Experiential Worlds change as the states waking, dream and deep sleep state change. Time itself is concept based on change only. If nothing changes the concept of time and hence space also disappear as in deep sleep state. Hence anything that has beginning must have end in this transactional world. Change of waking world to dream world to deep sleep world is direct examples. Krishna’s statement relates to the transactional world – called in Vedanta – vyaavahaarika satyam.

This makes sense to me. Everything in vyaavahaarika satyam is continuously changing, and change by definition is the ending of one state, and the beginning of the next. Thus everything in vyaavahaarika satyam has a beginning and an end*. With two possible exceptions: (1) the first state in the "sequence" (2) and the last.

* This, of course, does not address that which is not in/of vyaavahaarika satyam.

Quote
It is also true that if something is changing there has to be a changeless entity that supports all the changes, forming its essential truth.

In Einstein's relativistic way of looking at the world, all frames of reference are moving (changing), *and* all frames are moving with respect to one another, except for those that are moving at the exact same speed in the exact same direction. I.e. you don't need a motionless frame to support motion in other frames.

Why couldn't ultimate reality work like this: A set of frames, all changing, no ultimate reference point?

Quote
The changing things are called mityaa or transactionally real but not absolutely real since later is defined as that which never undergoes any change.

There is only one thing that has no beginning but end as per Vedanta, and that is ignorance. Ignorance cannot have beginning but can end when knowledge takes place. This is also our experience or observation. My beginning-less ignorance of Chemistry is gone when I learned Chemistry. Any discovery involves removing cover of ignorance that is covering the knowledge which is eternal.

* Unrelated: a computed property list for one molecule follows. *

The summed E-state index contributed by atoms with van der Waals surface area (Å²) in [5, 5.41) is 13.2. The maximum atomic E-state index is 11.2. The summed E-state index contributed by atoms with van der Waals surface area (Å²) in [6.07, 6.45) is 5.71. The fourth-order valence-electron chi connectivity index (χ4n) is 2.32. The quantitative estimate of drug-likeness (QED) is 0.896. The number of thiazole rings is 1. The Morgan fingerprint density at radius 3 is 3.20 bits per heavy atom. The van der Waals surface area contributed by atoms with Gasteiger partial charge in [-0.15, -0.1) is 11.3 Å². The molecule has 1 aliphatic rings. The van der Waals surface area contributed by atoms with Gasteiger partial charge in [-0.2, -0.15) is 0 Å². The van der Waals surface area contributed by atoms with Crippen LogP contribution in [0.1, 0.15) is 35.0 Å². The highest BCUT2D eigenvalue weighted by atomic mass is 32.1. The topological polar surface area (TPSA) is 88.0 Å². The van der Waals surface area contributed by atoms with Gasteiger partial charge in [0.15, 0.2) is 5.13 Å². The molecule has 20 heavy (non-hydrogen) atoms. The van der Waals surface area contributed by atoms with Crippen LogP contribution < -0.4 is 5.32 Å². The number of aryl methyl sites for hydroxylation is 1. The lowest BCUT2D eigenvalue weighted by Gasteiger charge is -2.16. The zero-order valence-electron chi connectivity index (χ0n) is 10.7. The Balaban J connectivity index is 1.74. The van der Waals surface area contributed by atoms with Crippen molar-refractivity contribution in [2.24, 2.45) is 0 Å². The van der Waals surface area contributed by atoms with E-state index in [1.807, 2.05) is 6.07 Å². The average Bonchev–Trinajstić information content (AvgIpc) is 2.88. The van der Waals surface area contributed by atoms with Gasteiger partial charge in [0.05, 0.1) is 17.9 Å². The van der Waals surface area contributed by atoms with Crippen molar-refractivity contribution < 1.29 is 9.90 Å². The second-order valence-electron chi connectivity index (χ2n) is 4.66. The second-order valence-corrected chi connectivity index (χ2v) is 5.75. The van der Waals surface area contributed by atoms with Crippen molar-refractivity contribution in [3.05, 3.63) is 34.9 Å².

We do not have any semi-infinite things with one end noticeable while the other end unlimited. If you know if something exists let us know.

I don't. Indeed, how could I? I would have to either: (1) be there at the point in time when the thing arose and remain with it forever; or (2) have been with the thing since forever and remain with it all the way up to the point when it ended.

Similarly, I can never know, in an empircal/experiential way, if there is anything with no beginning and no ending. Or anything that is changeless.

Quote
Hence logically which itself is based observationally that which has beginning must have an end.

I still don't see the logic behind this assertion as 100% convincing, for the reasons mentioned above.

Quote
Epistemologically, any observation involves only finites and not infinites. Any observation is limited by observer, the observed and the process of observation – called triad.  By mutual exclusion each limits the other. Infinite – space wise, timewise or object wise, cannot be observed.

Yes.

Quote
Only that fits in the category of limitless is the consciousness that I am.

And that's the leap "of faith" that I cannot (yet) make.

Thank you. :-)

rachMiel



Dr. Sadananda

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Re: Question about Introduction to Vedanta, Part IV
« Reply #3 on: December 06, 2012, 06:37:33 PM »
rachMiel:
What if we witness an underwater volcano give rise to an island? We experience the beginning of the island, but we cannot experience its end; we can only speculate.

Sada: rachMiel – whatever we witness is finite – we cannot witness infinite. Even speculation is based on what we have witnessed in the past as the thumb of rule. Any thing perceived via senses and the mind is limited. Infinite cannot be perceived – says scriptures and say our experience too. This topic is infact will be covered in the Kathopanishat class this Sunday – EST 6:30-8:0PM. The five sense can only perceive the attributes that differentiate one object from the other. The subject I or the consciousness that I am is imperceptible- however self-evident. This is where deeper thinking is required.
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rachMiel:
This makes sense to me. Everything in vyaavahaarika satyam is continuously changing, and change by definition is the ending of one state, and the beginning of the next. Thus everything in vyaavahaarika satyam has a beginning and an end*. With two possible exceptions: (1) the first state in the "sequence" (2) and the last.

* This, of course, does not address that which is not in/of vyaavahaarika satyam.